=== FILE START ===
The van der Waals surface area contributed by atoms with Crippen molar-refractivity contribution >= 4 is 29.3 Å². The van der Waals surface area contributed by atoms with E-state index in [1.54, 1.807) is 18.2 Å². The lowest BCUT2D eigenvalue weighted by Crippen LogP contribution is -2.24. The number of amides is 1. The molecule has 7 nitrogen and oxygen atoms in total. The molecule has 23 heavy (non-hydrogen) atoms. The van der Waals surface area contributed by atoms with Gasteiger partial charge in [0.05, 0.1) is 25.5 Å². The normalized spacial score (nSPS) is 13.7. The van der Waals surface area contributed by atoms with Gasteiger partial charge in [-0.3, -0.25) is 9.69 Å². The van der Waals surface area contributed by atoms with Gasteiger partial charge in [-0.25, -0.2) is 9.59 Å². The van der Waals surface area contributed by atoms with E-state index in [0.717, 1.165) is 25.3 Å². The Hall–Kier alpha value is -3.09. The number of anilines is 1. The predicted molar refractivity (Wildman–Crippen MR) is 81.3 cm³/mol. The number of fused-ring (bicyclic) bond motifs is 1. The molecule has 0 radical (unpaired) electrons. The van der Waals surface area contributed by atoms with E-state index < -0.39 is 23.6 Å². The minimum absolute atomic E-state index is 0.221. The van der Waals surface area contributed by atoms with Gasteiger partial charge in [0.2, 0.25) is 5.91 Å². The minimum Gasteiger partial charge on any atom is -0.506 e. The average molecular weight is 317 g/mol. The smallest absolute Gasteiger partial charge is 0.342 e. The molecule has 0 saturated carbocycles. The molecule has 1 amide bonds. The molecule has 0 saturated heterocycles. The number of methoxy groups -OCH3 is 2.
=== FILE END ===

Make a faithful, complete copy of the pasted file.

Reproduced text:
The van der Waals surface area contributed by atoms with Crippen molar-refractivity contribution >= 4 is 29.3 Å². The van der Waals surface area contributed by atoms with E-state index in [1.54, 1.807) is 18.2 Å². The lowest BCUT2D eigenvalue weighted by Crippen LogP contribution is -2.24. The number of amides is 1. The molecule has 7 nitrogen and oxygen atoms in total. The molecule has 23 heavy (non-hydrogen) atoms. The van der Waals surface area contributed by atoms with Gasteiger partial charge in [0.05, 0.1) is 25.5 Å². The normalized spacial score (nSPS) is 13.7. The van der Waals surface area contributed by atoms with Gasteiger partial charge in [-0.3, -0.25) is 9.69 Å². The van der Waals surface area contributed by atoms with Gasteiger partial charge in [-0.25, -0.2) is 9.59 Å². The van der Waals surface area contributed by atoms with E-state index in [0.717, 1.165) is 25.3 Å². The Hall–Kier alpha value is -3.09. The number of anilines is 1. The predicted molar refractivity (Wildman–Crippen MR) is 81.3 cm³/mol. The number of fused-ring (bicyclic) bond motifs is 1. The molecule has 0 radical (unpaired) electrons. The van der Waals surface area contributed by atoms with E-state index < -0.39 is 23.6 Å². The minimum absolute atomic E-state index is 0.221. The van der Waals surface area contributed by atoms with Gasteiger partial charge in [0.2, 0.25) is 5.91 Å². The minimum Gasteiger partial charge on any atom is -0.506 e. The average molecular weight is 317 g/mol. The smallest absolute Gasteiger partial charge is 0.342 e. The molecule has 0 saturated carbocycles. The molecule has 1 amide bonds. The molecule has 0 saturated heterocycles. The number of methoxy groups -OCH3 is 2.